Class Restriction And Registration Summary


HIST 30122 - Section 01: The Early Modern Climate (CRN 19984)
Long Title: The Early Modern Climate: Did Japan Thrive While the World Died?

Course Description:
This course sweeps the globe, focusing on the relationship between political upheaval and climate change especially during the seventeenth century "Little Ice Age." As average temperatures cooled 1C, famine, war, and chaos followed. In his magisterial Global Crisis, Geoffrey Parker argues that "perhaps one-third of the human population died." But not in Japan. Japan knew peace, prosperity, and even a growing population. This course will consider three issues: (1) why has it taken so long for historians to include environmental factors in their analyses of political and social upheavals, (2) what allowed Japan to weather the dire conditions of the seventeenth century while the rest of the northern hemisphere was in crisis, and (3) are there any lessons to be learned from this earlier period as we consider our current, more radical climate change. We will read Parker, his critics, and examine how his argument plays out in Europe, The Ottoman Empire, China, India, Indonesia, and, of course, Japan.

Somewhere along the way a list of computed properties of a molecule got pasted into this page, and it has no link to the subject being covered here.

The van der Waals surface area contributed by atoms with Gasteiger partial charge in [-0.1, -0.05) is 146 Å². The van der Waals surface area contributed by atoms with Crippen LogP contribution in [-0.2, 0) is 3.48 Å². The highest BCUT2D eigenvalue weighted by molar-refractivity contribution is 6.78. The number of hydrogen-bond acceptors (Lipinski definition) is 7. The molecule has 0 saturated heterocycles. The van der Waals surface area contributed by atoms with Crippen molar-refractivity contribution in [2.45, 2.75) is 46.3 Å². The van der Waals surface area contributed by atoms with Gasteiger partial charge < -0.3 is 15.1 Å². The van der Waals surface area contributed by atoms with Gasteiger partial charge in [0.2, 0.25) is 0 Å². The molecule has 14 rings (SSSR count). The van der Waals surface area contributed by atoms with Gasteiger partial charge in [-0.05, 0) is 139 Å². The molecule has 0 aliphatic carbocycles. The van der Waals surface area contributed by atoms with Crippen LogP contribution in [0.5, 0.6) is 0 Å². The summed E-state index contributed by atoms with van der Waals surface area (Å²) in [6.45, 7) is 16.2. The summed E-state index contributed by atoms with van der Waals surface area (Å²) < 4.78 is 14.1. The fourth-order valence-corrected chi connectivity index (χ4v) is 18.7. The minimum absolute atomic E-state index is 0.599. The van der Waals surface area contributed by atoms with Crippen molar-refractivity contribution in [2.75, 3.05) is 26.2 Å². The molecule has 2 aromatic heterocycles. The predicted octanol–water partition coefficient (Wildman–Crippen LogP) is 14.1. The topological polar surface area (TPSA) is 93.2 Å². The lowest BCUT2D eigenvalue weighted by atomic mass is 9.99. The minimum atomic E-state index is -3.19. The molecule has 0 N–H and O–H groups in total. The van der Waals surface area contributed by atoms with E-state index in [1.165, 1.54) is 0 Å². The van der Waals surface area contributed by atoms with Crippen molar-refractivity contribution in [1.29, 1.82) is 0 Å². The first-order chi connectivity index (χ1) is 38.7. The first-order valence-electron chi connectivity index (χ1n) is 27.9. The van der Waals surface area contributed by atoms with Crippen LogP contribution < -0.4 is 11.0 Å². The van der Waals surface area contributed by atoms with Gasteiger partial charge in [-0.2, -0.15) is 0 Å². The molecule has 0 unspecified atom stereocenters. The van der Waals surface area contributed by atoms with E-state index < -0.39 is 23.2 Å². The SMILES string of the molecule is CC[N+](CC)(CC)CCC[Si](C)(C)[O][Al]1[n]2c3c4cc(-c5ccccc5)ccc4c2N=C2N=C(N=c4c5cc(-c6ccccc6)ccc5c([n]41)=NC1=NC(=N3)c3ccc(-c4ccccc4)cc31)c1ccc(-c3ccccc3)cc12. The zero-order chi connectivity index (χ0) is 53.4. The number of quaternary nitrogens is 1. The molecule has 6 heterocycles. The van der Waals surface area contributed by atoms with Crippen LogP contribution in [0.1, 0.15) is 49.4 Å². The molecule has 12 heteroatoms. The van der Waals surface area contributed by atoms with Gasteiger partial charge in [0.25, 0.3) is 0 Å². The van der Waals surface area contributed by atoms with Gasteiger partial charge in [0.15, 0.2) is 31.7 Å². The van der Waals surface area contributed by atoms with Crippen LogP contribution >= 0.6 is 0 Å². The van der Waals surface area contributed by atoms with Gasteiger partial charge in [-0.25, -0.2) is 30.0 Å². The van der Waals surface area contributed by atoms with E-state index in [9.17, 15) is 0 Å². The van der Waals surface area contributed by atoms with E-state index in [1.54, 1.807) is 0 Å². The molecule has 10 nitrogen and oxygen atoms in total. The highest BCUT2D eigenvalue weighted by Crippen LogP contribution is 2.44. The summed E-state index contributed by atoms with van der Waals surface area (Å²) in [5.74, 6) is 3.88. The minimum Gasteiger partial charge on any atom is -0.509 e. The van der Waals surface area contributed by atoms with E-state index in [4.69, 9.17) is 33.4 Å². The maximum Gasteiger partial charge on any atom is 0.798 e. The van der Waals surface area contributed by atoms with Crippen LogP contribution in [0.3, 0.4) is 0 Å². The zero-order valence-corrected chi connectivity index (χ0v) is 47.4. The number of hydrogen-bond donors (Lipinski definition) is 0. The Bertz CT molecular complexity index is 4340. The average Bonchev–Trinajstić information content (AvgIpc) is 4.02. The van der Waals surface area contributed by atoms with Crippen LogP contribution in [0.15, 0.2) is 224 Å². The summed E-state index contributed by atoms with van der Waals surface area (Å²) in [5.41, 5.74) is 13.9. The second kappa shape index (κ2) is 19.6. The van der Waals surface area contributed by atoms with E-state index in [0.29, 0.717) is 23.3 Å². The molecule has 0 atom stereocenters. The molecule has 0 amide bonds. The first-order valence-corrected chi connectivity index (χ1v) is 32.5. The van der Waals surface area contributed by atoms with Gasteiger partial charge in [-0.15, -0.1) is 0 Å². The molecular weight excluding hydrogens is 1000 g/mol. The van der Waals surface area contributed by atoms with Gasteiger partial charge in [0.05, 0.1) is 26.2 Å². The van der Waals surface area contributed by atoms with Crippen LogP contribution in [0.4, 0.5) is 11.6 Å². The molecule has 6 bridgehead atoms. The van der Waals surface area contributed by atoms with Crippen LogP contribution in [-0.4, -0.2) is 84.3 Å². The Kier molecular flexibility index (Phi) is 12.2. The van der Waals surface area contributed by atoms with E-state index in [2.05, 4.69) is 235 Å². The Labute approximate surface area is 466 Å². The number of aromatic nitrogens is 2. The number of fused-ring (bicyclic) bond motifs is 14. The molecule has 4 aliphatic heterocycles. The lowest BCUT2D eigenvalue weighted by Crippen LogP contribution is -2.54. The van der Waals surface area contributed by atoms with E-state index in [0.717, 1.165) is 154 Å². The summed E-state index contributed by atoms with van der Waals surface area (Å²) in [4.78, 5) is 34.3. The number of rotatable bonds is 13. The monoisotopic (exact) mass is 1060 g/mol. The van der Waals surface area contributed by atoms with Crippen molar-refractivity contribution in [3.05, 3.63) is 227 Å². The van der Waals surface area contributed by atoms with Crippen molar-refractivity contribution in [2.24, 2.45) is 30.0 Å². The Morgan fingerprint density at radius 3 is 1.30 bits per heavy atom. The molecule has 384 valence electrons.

Associated Term: Fall Semester 2016
Campus: Main
Credits: 3
Grade Mode: Standard Letter
Course may not be repeated

Must be enrolled in one of the following Levels:
Employee Non-Degree (EM) ,  St. Mary's College (SM) ,  Undergraduate Non-Degree (UD) ,  Undergraduate (UG)
Must be enrolled in one of the following Campuses:
Main (M)

Course Attributes:
ENST - Energy Studies ,  HCT1 -HIST Cat 1:AF/AS/ME ,  HCT6 -HIST Cat 6: Special ,  HIST - old Core History ,  SUS2 - Impacts ,  ZTST - Final exam

Registration Availability (Overflow: On )
Major Unallocated Maximum Actual Remaining
Unallocated 14 9 5
History (HIST) 6 1 5
TOTAL 20 10 10

Crosslist Information
Class Information Maximum Actual Remaining
HIST  30122 01, CRN 19984  (Primary) 20 10 10
LLEA  30122 01, CRN 20299   3 1 2
ASIA  30122 01, CRN 21101   2 0 2
Total 25 11 14